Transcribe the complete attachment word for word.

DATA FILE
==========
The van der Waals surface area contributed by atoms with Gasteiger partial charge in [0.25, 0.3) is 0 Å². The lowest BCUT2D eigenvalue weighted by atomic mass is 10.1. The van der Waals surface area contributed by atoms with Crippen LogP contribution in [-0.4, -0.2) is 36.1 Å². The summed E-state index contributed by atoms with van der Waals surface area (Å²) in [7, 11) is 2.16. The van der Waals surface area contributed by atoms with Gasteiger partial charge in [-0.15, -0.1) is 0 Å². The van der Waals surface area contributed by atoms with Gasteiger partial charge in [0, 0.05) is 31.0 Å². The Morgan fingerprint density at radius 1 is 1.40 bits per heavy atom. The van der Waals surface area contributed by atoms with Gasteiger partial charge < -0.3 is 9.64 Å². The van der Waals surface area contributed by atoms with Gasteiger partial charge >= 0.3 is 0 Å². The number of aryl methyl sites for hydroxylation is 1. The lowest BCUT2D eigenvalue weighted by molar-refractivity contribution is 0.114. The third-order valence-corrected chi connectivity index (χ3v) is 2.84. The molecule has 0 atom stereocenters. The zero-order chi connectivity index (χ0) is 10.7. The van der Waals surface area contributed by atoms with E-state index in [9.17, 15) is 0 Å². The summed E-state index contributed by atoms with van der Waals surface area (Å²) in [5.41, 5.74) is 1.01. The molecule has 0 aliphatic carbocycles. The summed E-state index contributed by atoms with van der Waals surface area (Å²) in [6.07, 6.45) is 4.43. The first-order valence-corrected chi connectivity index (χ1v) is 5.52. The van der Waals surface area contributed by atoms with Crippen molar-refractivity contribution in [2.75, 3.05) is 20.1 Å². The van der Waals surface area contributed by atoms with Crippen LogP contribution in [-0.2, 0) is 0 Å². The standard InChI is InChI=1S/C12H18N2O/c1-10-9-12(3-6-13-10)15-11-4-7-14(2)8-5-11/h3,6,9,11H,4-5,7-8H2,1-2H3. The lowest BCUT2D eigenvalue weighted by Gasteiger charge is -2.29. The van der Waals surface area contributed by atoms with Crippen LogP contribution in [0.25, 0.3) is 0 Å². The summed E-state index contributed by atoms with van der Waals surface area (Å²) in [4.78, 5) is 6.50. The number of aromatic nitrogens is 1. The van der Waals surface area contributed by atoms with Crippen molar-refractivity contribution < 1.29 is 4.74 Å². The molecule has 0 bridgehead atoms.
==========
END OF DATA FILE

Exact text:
The van der Waals surface area contributed by atoms with Gasteiger partial charge in [0.25, 0.3) is 0 Å². The lowest BCUT2D eigenvalue weighted by atomic mass is 10.1. The van der Waals surface area contributed by atoms with Crippen LogP contribution in [-0.4, -0.2) is 36.1 Å². The summed E-state index contributed by atoms with van der Waals surface area (Å²) in [7, 11) is 2.16. The van der Waals surface area contributed by atoms with Gasteiger partial charge in [-0.15, -0.1) is 0 Å². The van der Waals surface area contributed by atoms with Gasteiger partial charge in [0, 0.05) is 31.0 Å². The Morgan fingerprint density at radius 1 is 1.40 bits per heavy atom. The van der Waals surface area contributed by atoms with Gasteiger partial charge < -0.3 is 9.64 Å². The van der Waals surface area contributed by atoms with Gasteiger partial charge >= 0.3 is 0 Å². The number of aryl methyl sites for hydroxylation is 1. The lowest BCUT2D eigenvalue weighted by molar-refractivity contribution is 0.114. The third-order valence-corrected chi connectivity index (χ3v) is 2.84. The molecule has 0 atom stereocenters. The zero-order chi connectivity index (χ0) is 10.7. The van der Waals surface area contributed by atoms with E-state index in [9.17, 15) is 0 Å². The summed E-state index contributed by atoms with van der Waals surface area (Å²) in [5.41, 5.74) is 1.01. The molecule has 0 aliphatic carbocycles. The summed E-state index contributed by atoms with van der Waals surface area (Å²) in [6.07, 6.45) is 4.43. The first-order valence-corrected chi connectivity index (χ1v) is 5.52. The van der Waals surface area contributed by atoms with Crippen molar-refractivity contribution in [2.75, 3.05) is 20.1 Å². The van der Waals surface area contributed by atoms with Crippen LogP contribution in [-0.2, 0) is 0 Å². The standard InChI is InChI=1S/C12H18N2O/c1-10-9-12(3-6-13-10)15-11-4-7-14(2)8-5-11/h3,6,9,11H,4-5,7-8H2,1-2H3. The lowest BCUT2D eigenvalue weighted by Gasteiger charge is -2.29. The van der Waals surface area contributed by atoms with Crippen LogP contribution in [0.25, 0.3) is 0 Å². The summed E-state index contributed by atoms with van der Waals surface area (Å²) in [4.78, 5) is 6.50. The number of aromatic nitrogens is 1. The van der Waals surface area contributed by atoms with Crippen molar-refractivity contribution < 1.29 is 4.74 Å². The molecule has 0 bridgehead atoms.